Leaving the you, of your, of your mind, aside for the moment, let’s come to the final word of our phrase, mind.   To create an image in your mind means we need to address what mind means.  This question is not as simple as it may seem—in fact, it may stretch your mind’s imagination to consider that the word, mind, actually has no shared definition in the various fields that work with the mind, including education, psychology, psychiatry, philosophy, and even mental health. Of course “mind” infers our feelings, thoughts, memories, intentions, hopes, dreams, longings and beliefs.  But those useful descriptions actually don’t tell us what the mind actually is.

I can imagine that you may feel unsettled by this, as I certainly was when it first became clear.  (And here please note, that “I can imagine that you may feel…” is using my imagination to create an image in my mind of your mind—your subjective experience).  After asking over 100,000 therapists of various sorts, and over 20,000 kindergarten through twelfth grade teachers, after interviewing the heads of departments in these various aforementioned academic and clinical fields, the vast majority—as in over ninety five percent—of these large samples of individuals have never been offered a definition of what the mind is.  That, for me, was pretty mind-blowing. But what is the mind that is being blown?

I’ve had to struggle with my own confusion over being trained in medicine, developmental research, and psychiatry, and working as a psychotherapist and educator with the mind, but having no guidance from these trainings on how to define what the mind might actually be. So, yes, you may have imagined, I had to use my own imagination.  I had to create an image of what might be—an image of something that did not exist in at least my own current reality.  That imagination led to the building on prior knowledge of the various academic disciplines, from mathematics, physics and chemistry, to biology—including medicine and psychiatry—to psychology, linguistics, sociology, and anthropology, in order to construct an image of “the whole elephant” built from the input of the descriptions of the individual parts that each of these disciplines beautifully offers.  The assumption of this approach that came to be called, “Interpersonal Neurobiology” was akin to the old Indian fable of the blind men and the elephant—that there is one elephant with many descriptions of its parts, that there is one reality of mind that could be ultimately defined.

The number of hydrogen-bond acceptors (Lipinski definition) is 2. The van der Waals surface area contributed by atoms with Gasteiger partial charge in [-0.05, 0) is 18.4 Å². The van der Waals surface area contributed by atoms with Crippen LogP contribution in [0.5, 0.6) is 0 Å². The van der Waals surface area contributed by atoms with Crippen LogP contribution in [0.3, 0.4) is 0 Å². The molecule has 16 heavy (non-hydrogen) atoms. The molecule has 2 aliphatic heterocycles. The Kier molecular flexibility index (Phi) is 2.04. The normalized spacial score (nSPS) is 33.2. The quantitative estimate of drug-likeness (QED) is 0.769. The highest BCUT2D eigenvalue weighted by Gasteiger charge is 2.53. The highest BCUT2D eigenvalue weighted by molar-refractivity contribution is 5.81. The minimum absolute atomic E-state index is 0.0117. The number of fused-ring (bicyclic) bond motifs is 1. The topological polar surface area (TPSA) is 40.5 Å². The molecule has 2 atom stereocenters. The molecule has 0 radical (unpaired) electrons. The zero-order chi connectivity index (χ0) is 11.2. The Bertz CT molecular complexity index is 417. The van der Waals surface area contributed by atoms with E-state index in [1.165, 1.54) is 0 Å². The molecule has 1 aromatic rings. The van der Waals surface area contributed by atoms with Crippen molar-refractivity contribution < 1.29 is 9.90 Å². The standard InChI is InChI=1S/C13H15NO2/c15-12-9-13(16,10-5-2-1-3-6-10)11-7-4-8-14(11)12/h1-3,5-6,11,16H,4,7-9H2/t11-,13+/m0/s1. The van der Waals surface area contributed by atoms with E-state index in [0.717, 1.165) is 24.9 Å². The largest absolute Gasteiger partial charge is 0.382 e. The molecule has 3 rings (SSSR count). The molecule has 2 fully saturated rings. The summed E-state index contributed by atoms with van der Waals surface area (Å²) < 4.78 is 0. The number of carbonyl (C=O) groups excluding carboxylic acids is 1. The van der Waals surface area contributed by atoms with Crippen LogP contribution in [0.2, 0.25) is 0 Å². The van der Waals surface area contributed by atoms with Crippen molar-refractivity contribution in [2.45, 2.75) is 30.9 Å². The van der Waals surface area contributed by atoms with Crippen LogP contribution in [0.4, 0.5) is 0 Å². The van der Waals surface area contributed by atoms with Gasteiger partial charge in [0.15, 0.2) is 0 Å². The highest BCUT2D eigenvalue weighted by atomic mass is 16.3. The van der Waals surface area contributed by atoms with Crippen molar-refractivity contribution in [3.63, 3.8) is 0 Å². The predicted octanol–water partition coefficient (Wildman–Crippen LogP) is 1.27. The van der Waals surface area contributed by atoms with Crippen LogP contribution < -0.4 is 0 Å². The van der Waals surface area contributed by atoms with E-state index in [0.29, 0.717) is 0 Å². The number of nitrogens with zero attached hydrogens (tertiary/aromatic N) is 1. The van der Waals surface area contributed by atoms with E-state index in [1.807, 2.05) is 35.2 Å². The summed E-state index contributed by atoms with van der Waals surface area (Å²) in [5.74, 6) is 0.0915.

“A mind that is stretched to a new idea does not return to its original dimension.” Oliver Wendell Holmes

Oliver Wendell Holmes stated, “A mind that is stretched to a new idea does not return to its original dimension.”  For me, giving a detailed description of “mind” as including subjective experience, consciousness, and information processing was a useful starting place that stretched my own mind.  It was helpful to at least realize that though Hippocrates said 2500 years ago that mind was simply and only an output of the brain, and William James in 1890 supported this claim, that in fact the mind might be broader than the brain, even bigger than our bodies.  What this stretching idea might mean is that mind is part of a system that involves the embodied brain beyond just the skull encased brain, and it includes something more than simply energy and information flow in the head or the whole of the skin-encased body—it includes the energy and information flow we share with each other in something called our relationships—with each other, with history, with the planet.

What could this system be that involves both embodied and shared energy and information flow?  It would be an open, chaos-capable, and non-linear system—one in which it is influenced by factors outside of “itself,” capable of being randomly distributed, and having the property in which small inputs lead to large and difficult to easily predict outcomes.  That makes the possible system of mind a complex system by the terms of mathematics.